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Abu Dhabi, UAETuesday 19 June 2018

Zayed Marathon New York: how the UAE supports research into a disease that afflicted the Founding Father

The late president, Sheikh Zayed, himself received a kidney transplant in the US in 2000

Runners set off on the UAE Healthy Kidney 10K Run in Central Park in Manhattan. Jennifer S Altman for The National
Runners set off on the UAE Healthy Kidney 10K Run in Central Park in Manhattan. Jennifer S Altman for The National

The Zayed Charity Marathon raises awareness about a disease that also afflicts many in the UAE.

Funds go to the National Kidney Foundation in the United States and it’s a partnership that in one way stems from the kidney transplant the late president, Sheikh Zayed received there. Since 2005 there has been more than a $1million raised between direct donations and the runners themselves.

Kevin Longino is the chief executive of the NKF. He told The National that the foundation has been able raise awareness among hundreds of thousands of people because of the UAE-sponsored event - also known as the UAE Healthy Kidney 10 kilometre run - which was first held in 2005.

“You see people throughout the year out jogging with their UAE jerseys,” he said.

“But the race also lets people know it’s an international problem and one that crosses a lot of cultures.”

The foundation is a non-profit organisation stretching back 60 years with dozens of offices across the country. It aims to prevent kidney disease, increase transplant organ availability and boost awareness. The foundation also collaborates with the UAE and shares information through conferences about how to fight the disease.

“Every demographic is affected by kidney disease and this is a universal issue,” said Mr Longino. “We are trying to raise awareness that the US needs to recognise this problem and with others countries saying we recognise this too, then that helps.”

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Read more coverage of the Zayed Marathon:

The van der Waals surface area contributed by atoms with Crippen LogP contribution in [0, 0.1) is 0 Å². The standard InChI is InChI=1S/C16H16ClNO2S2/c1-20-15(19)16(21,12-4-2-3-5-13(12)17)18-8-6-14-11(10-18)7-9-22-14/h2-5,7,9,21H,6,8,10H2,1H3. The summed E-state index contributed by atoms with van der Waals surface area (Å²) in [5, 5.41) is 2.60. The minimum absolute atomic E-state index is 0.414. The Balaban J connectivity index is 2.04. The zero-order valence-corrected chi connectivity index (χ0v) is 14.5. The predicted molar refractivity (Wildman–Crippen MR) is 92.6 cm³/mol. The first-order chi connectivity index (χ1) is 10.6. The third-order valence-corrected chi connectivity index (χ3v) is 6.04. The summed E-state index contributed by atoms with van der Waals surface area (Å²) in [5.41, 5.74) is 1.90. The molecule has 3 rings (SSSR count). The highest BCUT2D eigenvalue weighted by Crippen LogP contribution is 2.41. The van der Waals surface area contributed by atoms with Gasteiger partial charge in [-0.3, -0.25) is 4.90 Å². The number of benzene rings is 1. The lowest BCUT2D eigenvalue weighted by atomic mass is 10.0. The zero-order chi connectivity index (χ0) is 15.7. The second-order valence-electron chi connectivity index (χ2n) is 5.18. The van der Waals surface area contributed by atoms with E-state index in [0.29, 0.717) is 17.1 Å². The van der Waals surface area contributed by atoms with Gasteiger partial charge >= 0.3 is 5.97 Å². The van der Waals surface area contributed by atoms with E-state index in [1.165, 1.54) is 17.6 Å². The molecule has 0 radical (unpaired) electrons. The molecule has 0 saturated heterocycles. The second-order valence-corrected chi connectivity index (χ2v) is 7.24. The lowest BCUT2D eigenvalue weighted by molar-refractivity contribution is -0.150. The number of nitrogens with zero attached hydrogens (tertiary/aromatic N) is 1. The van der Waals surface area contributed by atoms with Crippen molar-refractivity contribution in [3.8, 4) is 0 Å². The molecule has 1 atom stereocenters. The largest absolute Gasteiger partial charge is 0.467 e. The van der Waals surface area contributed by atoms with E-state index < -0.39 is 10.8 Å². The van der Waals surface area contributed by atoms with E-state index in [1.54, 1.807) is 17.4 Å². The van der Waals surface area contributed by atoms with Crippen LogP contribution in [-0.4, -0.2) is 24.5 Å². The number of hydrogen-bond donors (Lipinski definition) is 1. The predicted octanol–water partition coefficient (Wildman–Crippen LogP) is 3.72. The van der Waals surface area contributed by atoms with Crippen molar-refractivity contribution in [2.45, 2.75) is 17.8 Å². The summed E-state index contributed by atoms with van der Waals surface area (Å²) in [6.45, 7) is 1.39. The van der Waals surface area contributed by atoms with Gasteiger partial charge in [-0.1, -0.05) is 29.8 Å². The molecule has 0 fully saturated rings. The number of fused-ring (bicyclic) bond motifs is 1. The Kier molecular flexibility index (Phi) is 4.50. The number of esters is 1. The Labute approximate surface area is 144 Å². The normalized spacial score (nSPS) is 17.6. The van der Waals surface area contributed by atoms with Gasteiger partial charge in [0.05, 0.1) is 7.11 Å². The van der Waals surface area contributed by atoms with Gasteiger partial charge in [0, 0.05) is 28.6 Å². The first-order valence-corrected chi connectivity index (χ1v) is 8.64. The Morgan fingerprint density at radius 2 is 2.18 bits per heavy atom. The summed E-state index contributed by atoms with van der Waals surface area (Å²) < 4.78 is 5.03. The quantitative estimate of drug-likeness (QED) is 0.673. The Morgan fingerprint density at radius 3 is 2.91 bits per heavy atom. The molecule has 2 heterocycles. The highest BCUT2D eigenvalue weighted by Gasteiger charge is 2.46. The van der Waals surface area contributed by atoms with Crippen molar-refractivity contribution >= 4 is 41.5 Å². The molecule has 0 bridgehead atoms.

Thousands turn out for New York run in honour of Sheikh Zayed

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Diabetes is a huge contributory factor for kidney disease and the UAE has one of the highest rates of type 2 diabetes in the world. The International Diabetes Federations estimates close to a million people could have diabetes in the UAE.

Kidney disease can ultimately lead to dialysis or kidney transplants. Recent estimates predict about 2,000 patients in the UAE are undergoing regular dialysis treatment for kidney disease.

Last year, Cleveland Clinic Abu Dhabi completed its first kidney transplant. At the time it said the UAE was making significant progress in the legal framework surrounding organ transplants with the National Organ Transplant Committee developing a system to allow residents to register as possible donors.

A UAE delegation including General Mohammed Al Kaabi, chairman of the UAE Armed Forces Officers Club, Mohammed Al Habtoor, vice chairman of the Al Habtoor Group and representatives from sports and other government bodies in the UAE visited the foundation in New York last Friday to hear about the impact of the funds donated by the race and to mark the Year of Zayed.

The delegation also visited the Rogosin Institute in New York. The non-profit organisation conducted its first kidney transplant in the early 1960s and has completed more than 5,000 transplants. It’s also focused on prevention.

Dr Barry Smith is president of the institute and says lifestyle is critical to tackling kidney disease.

“If we can all change our lifestyles, eat better, and have more exercise that will do a lot to prevent type 2 diabetes," he said.

The run raises awareness about a disease that also afflicts many in the UAE.

Funds go to the National Kidney Foundation in the United States and it’s a partnership that in one way stems from the kidney transplant the late president, Sheikh Zayed received there. Since 2005 there has been more than a $1million raised between direct donations and the runners themselves.

Dr Smith said the run is a highlight of the year and draws much needed attention to the condition. “It generates funding for research which is very important and is a terrific contribution. The UAE should be very proud of it.”

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Read more:

Public opinion shifts in favour of organ donation, says top surgeon

UAE's largest organ unit receiving calls 'every day' from prospective donors